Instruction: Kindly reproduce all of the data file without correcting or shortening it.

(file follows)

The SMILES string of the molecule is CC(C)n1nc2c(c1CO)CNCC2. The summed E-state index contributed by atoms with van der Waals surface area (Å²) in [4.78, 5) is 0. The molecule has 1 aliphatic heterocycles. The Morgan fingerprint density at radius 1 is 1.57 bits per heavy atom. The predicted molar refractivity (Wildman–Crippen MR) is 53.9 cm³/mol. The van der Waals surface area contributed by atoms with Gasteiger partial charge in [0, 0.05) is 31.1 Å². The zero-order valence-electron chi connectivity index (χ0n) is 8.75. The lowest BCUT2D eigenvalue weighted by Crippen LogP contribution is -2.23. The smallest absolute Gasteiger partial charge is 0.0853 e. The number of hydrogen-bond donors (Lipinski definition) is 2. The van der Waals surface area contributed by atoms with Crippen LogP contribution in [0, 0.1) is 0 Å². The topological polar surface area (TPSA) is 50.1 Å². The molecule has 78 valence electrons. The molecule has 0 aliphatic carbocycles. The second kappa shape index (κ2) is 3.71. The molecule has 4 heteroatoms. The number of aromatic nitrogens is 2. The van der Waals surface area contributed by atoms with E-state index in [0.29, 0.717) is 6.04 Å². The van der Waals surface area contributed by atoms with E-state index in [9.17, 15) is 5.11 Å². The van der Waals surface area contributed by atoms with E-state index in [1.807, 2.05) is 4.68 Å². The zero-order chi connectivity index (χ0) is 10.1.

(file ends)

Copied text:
The SMILES string of the molecule is CC(C)n1nc2c(c1CO)CNCC2. The summed E-state index contributed by atoms with van der Waals surface area (Å²) in [4.78, 5) is 0. The molecule has 1 aliphatic heterocycles. The Morgan fingerprint density at radius 1 is 1.57 bits per heavy atom. The predicted molar refractivity (Wildman–Crippen MR) is 53.9 cm³/mol. The van der Waals surface area contributed by atoms with Gasteiger partial charge in [0, 0.05) is 31.1 Å². The zero-order valence-electron chi connectivity index (χ0n) is 8.75. The lowest BCUT2D eigenvalue weighted by Crippen LogP contribution is -2.23. The smallest absolute Gasteiger partial charge is 0.0853 e. The number of hydrogen-bond donors (Lipinski definition) is 2. The van der Waals surface area contributed by atoms with Crippen LogP contribution in [0, 0.1) is 0 Å². The topological polar surface area (TPSA) is 50.1 Å². The molecule has 78 valence electrons. The molecule has 0 aliphatic carbocycles. The second kappa shape index (κ2) is 3.71. The molecule has 4 heteroatoms. The number of aromatic nitrogens is 2. The van der Waals surface area contributed by atoms with E-state index in [0.29, 0.717) is 6.04 Å². The van der Waals surface area contributed by atoms with E-state index in [9.17, 15) is 5.11 Å². The van der Waals surface area contributed by atoms with E-state index in [1.807, 2.05) is 4.68 Å². The zero-order chi connectivity index (χ0) is 10.1.